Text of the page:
Wednesday, December 08, 2010

Keith Miller Article on the Cambrian Explosion

BioLogos has an article on the Cambrian Explosion by Keith Miller, a geologist at Kansas State University. This is an article that should be read by all supporters of DI, especially those that argue that evolution cannot explain the “explosion.” Among the things Miller writes is this:
The earliest diverse fossil invertebrate communities of the Cambrian are represented by the Chengjiang, in China. These deposits are dated at 525-520 million years. The famous Burgess Shale is considerably younger, dating at about 505 million years, and the end of the Cambrian Period is set at 490 million years. The Cambrian Period thus lasted for 52 million years. To put this in perspective, the time elapsed since the extinction of the dinosaurs at the end of the Cretaceous has been 65 million years. The Cambrian was a very long period of time.
This is the point driven home by Prothero in his excellent book Evolution: What the Fossils Say and Why It Matters. The gross oversimplification that evolution cannot explain these lifeforms is often based on an incorrect understanding of the length of the Cambrian and what came before it just after the end of the Cryogenian. This is the basis behind the Discovery Institute film Darwin's Dilemma. The BioLogos piece is the first of a series so stop back to see where it is going.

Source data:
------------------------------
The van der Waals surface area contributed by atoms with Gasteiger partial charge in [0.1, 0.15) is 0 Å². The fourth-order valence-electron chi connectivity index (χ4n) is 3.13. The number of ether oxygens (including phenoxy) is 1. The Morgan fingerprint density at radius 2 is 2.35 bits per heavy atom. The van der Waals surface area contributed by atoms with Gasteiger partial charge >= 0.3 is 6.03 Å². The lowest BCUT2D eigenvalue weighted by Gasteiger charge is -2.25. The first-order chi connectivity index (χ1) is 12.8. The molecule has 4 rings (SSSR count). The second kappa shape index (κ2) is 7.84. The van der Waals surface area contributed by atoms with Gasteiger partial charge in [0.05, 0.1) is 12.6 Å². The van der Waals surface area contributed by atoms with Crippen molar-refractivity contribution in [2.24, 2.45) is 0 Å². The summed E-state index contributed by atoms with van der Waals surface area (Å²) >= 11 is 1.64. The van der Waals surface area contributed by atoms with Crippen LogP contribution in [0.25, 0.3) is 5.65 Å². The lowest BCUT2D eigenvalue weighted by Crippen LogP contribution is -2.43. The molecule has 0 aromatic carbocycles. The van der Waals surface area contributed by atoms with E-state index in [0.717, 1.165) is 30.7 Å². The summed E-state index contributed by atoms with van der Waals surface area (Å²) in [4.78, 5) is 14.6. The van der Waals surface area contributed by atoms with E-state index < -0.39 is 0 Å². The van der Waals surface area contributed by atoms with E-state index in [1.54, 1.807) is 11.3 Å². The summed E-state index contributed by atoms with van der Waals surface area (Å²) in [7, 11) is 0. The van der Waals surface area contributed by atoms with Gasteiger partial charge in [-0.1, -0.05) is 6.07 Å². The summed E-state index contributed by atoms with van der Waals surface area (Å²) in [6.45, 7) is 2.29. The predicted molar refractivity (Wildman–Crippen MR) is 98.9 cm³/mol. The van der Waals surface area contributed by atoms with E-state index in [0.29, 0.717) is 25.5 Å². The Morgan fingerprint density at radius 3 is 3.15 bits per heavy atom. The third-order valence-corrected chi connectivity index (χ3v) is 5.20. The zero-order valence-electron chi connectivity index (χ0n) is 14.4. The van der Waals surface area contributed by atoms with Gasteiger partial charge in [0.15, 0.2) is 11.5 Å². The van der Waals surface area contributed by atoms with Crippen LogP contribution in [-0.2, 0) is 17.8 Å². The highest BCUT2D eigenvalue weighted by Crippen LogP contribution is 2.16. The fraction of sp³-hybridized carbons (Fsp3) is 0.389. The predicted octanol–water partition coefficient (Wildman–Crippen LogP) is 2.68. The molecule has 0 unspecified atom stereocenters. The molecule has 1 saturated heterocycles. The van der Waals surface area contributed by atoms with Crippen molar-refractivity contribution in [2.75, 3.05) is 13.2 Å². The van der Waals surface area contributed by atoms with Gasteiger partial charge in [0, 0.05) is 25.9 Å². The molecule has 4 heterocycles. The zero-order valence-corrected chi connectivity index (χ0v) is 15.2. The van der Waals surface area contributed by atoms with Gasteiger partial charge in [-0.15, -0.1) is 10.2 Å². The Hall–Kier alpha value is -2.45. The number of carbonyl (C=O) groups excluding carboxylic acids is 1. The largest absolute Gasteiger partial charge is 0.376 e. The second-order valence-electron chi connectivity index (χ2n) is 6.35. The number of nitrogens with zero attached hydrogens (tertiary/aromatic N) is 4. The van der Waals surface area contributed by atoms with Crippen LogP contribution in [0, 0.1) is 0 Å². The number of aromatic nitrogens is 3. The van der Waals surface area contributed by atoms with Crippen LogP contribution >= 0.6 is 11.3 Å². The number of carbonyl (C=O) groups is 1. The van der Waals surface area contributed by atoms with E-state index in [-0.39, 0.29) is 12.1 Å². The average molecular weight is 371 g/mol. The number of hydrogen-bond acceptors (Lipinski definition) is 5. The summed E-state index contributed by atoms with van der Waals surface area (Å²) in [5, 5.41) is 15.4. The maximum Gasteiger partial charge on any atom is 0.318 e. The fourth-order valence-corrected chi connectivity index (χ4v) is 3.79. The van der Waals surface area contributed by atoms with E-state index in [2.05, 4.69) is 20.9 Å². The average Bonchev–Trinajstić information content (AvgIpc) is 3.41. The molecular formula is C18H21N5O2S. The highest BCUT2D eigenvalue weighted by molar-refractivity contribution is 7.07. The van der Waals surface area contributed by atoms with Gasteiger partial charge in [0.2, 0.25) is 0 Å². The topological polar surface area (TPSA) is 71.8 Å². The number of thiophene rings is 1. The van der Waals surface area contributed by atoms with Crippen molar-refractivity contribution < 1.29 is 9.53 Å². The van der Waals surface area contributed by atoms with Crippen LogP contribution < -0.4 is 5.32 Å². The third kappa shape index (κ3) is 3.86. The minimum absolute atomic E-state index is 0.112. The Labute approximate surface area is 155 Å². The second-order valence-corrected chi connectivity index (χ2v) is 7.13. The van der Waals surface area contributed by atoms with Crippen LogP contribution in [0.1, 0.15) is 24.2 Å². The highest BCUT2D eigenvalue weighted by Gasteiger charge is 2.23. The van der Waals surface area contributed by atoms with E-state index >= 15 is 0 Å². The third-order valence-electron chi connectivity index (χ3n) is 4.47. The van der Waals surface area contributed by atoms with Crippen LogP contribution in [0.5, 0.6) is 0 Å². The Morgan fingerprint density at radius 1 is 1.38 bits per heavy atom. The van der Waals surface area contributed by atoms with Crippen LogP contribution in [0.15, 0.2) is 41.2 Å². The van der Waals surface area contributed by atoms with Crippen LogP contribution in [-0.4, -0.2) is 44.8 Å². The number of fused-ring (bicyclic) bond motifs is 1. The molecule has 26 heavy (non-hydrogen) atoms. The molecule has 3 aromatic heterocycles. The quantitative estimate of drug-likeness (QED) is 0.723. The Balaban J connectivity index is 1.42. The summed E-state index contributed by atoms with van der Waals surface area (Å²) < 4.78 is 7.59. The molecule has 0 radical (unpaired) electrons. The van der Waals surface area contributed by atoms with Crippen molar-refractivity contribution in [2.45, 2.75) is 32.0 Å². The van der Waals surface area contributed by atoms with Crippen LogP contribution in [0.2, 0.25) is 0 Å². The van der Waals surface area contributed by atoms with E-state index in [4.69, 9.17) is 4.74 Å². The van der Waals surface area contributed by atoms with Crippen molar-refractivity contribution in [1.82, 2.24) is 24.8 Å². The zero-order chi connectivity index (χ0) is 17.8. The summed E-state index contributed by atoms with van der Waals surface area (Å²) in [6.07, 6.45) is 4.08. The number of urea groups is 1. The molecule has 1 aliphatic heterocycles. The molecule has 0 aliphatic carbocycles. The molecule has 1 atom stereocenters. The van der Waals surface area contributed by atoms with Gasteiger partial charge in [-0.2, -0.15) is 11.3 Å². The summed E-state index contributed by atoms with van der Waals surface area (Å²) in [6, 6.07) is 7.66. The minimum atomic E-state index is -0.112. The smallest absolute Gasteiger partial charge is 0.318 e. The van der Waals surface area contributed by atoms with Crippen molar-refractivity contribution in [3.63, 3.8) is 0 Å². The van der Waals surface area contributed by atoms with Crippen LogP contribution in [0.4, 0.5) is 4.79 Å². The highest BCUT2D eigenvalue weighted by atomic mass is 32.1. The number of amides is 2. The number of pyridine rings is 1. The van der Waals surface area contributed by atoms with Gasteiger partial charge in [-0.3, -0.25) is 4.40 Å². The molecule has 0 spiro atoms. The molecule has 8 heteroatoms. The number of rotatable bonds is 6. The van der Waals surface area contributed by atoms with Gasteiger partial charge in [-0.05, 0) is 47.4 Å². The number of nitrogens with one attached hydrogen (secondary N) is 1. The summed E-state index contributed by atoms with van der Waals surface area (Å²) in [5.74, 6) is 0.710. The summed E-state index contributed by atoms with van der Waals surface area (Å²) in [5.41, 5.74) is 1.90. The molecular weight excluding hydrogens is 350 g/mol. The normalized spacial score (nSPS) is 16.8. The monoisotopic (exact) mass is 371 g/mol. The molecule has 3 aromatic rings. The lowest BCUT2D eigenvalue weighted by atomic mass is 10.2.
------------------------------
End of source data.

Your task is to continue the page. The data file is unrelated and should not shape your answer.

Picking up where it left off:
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1 comment:

  1. Prothero's book is excellent. I read it a couple of years ago. I found his section on marine micropaleontology especially fascinating since it showed the gradualism predicted by Darwin.